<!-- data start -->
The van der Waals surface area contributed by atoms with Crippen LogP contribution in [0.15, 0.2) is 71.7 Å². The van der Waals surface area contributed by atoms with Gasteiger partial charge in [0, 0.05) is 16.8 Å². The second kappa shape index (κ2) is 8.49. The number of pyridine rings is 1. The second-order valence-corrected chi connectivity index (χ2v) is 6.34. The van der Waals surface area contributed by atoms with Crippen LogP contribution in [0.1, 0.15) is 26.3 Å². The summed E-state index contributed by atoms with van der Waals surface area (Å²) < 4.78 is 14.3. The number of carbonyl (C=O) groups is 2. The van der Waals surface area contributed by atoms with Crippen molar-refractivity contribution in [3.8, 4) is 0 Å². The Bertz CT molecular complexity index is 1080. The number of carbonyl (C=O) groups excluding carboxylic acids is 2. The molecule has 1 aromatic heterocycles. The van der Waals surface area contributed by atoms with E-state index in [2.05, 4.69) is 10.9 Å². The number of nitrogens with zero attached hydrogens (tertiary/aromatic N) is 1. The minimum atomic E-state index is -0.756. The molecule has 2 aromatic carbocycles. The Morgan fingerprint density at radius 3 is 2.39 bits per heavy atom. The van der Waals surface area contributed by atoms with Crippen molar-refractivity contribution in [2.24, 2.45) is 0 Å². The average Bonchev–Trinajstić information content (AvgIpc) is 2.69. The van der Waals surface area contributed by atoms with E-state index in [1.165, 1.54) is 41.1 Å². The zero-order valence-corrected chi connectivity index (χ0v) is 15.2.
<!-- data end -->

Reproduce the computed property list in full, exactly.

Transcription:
The van der Waals surface area contributed by atoms with Crippen LogP contribution in [0.15, 0.2) is 71.7 Å². The van der Waals surface area contributed by atoms with Gasteiger partial charge in [0, 0.05) is 16.8 Å². The second kappa shape index (κ2) is 8.49. The number of pyridine rings is 1. The second-order valence-corrected chi connectivity index (χ2v) is 6.34. The van der Waals surface area contributed by atoms with Crippen LogP contribution in [0.1, 0.15) is 26.3 Å². The summed E-state index contributed by atoms with van der Waals surface area (Å²) < 4.78 is 14.3. The number of carbonyl (C=O) groups is 2. The van der Waals surface area contributed by atoms with Crippen molar-refractivity contribution in [3.8, 4) is 0 Å². The Bertz CT molecular complexity index is 1080. The number of carbonyl (C=O) groups excluding carboxylic acids is 2. The molecule has 1 aromatic heterocycles. The van der Waals surface area contributed by atoms with E-state index in [2.05, 4.69) is 10.9 Å². The number of nitrogens with zero attached hydrogens (tertiary/aromatic N) is 1. The minimum atomic E-state index is -0.756. The molecule has 2 aromatic carbocycles. The Morgan fingerprint density at radius 3 is 2.39 bits per heavy atom. The van der Waals surface area contributed by atoms with Crippen molar-refractivity contribution in [2.24, 2.45) is 0 Å². The average Bonchev–Trinajstić information content (AvgIpc) is 2.69. The van der Waals surface area contributed by atoms with E-state index in [1.165, 1.54) is 41.1 Å². The zero-order valence-corrected chi connectivity index (χ0v) is 15.2.